OFF THE RECORD - Seton Hall Law

Law Professor Explains How to Tackle the LSAT Writing Sample

Posted by Melanie Perez-Vellios on 12/3/19 11:15 AM

laptop-lsat-writing-600x247
So, you want to go to law school?  You already know you will need to complete the LSAT exam, as well as the LSAT Writing requirement.  LSAT Writing is a thirty-five minute writing assignment requiring you to assess a hypothetical problem, select between two possible solutions and write a persuasive essay advocating for one side.  While the essay is not scored, it will play a role in admissions committees’ evaluation of your application so you will want to make the best possible impression.

The Legal Practice Curriculum at Seton Hall Law School is centered on learning by doing, where students practice hands-on lawyering skills, including legal writing, oral arguments and negotiation.  Like practicing attorneys, students approach these tasks with a three-step process:  plan, execute and reflect.  In order to put your best foot forward for LSAT Writing, we suggest you follow the same formula. 

Plan

Begin tackling LSAT Writing by completing sample topics.  Attorneys frequently prepare to advocate for their clients by conducting practice simulations.  You should practice too.  You can prepare for LSAT Writing by reading the assignment instructions and doing the practice sample topic posted on the LSAC website

Before you begin writing your essay response, you should know which of the two possible solutions you think is best.  There is no “right” choice, but you will want to clearly set forth your conclusion and stick with it.  To have a balanced analysis, your essay response must advocate for your preferred choice and address any downsides or counterarguments to your choice.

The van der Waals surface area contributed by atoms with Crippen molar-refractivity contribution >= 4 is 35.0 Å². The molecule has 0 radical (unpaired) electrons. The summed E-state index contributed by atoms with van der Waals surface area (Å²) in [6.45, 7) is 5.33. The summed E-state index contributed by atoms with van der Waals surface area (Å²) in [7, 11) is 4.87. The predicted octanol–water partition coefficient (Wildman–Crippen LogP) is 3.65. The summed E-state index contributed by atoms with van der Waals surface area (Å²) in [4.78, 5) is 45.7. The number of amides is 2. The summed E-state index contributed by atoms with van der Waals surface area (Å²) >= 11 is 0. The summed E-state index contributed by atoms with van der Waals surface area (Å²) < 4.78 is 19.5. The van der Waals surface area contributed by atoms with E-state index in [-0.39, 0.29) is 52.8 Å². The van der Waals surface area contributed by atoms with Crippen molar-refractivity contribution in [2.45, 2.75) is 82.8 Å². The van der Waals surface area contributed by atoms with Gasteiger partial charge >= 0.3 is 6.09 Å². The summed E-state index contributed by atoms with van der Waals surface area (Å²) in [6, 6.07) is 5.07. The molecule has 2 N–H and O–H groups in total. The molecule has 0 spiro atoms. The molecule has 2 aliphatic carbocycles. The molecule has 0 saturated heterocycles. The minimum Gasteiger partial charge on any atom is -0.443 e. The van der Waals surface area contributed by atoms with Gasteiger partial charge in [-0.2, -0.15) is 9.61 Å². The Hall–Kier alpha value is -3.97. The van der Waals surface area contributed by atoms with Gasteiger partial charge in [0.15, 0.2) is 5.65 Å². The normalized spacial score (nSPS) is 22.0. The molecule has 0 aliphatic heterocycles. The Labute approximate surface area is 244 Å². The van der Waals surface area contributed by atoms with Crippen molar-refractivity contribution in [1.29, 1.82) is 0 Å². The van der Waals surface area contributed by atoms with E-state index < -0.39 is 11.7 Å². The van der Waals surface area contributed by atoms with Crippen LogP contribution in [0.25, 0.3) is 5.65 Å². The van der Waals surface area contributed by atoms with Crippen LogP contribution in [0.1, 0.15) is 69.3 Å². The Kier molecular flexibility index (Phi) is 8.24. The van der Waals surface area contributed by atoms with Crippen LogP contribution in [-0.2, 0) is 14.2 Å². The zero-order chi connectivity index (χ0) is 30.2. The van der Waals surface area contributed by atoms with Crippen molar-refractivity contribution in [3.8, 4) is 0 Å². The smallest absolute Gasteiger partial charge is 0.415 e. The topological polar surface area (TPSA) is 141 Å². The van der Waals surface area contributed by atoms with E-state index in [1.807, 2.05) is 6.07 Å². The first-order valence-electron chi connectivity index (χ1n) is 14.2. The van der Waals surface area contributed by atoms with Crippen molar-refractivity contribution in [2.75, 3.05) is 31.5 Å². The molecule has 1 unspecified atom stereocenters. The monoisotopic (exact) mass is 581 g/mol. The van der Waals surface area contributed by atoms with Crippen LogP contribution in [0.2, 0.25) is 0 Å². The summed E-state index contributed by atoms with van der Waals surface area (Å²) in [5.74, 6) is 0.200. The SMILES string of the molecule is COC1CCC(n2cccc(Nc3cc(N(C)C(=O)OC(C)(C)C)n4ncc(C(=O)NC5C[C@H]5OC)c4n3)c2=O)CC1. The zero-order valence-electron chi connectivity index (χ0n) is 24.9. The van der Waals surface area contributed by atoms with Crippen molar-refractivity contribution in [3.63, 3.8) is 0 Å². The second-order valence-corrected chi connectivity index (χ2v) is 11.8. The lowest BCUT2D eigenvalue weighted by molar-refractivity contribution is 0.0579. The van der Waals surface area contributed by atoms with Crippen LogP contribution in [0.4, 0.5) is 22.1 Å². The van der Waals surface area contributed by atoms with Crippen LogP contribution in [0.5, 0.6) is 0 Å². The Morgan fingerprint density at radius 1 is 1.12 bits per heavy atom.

Continue planning by taking the time to outline your essay.  The best LSAT Writing essays will share three characteristics - they will be organized, clear and will stay on topic.  You can achieve each of these by simply taking the time to organize your thoughts before diving into writing your essay. 

Execute

As you begin writing your essay, stick with your outline.  Your mind may wander to other things that might affect your particular choice.  However, you should not address any extraneous information outside of your essay prompt.  Instead, your response should remain entirely focused on the information provided and the option you believe is best.

While writing, resist the urge to use fancy vocabulary, or to sound “like a lawyer.”  You should write like you, not force yourself to write like anyone else.  Above all, your language should be clear, straightforward and easy to understand. 

Reflect

Once you are done writing, be sure to take a moment to review your work.  You should briefly read over your essay to make sure you have complete sentences that are grammatically correct and are free from typos.  While small issues like these will not likely keep you from being accepted to law school, they will never help you to make a good impression.  Instead, take the time to clean up your work.

Using the plan, execute and reflect formula, your LSAT Writing will also help you sharpen the skills you will use as a law student and throughout your legal career.  It will pay off to take the extra effort making your LSAT Writing shine.   Best of luck with your LSAT exam and LSAT Writing.  We look forward to seeing you in the halls.   


Photo by NordWood Themes on Unsplash

Topics: Advice and Tips, Admissions, Writing


Welcome to 
OFF THE RECORD

Seton Hall Law professors, students, administrators and alumni share advice and experiences about law school and life beyond the bar exam.

SETON HALL | LAW

Recent Posts

Subscribe to Email Updates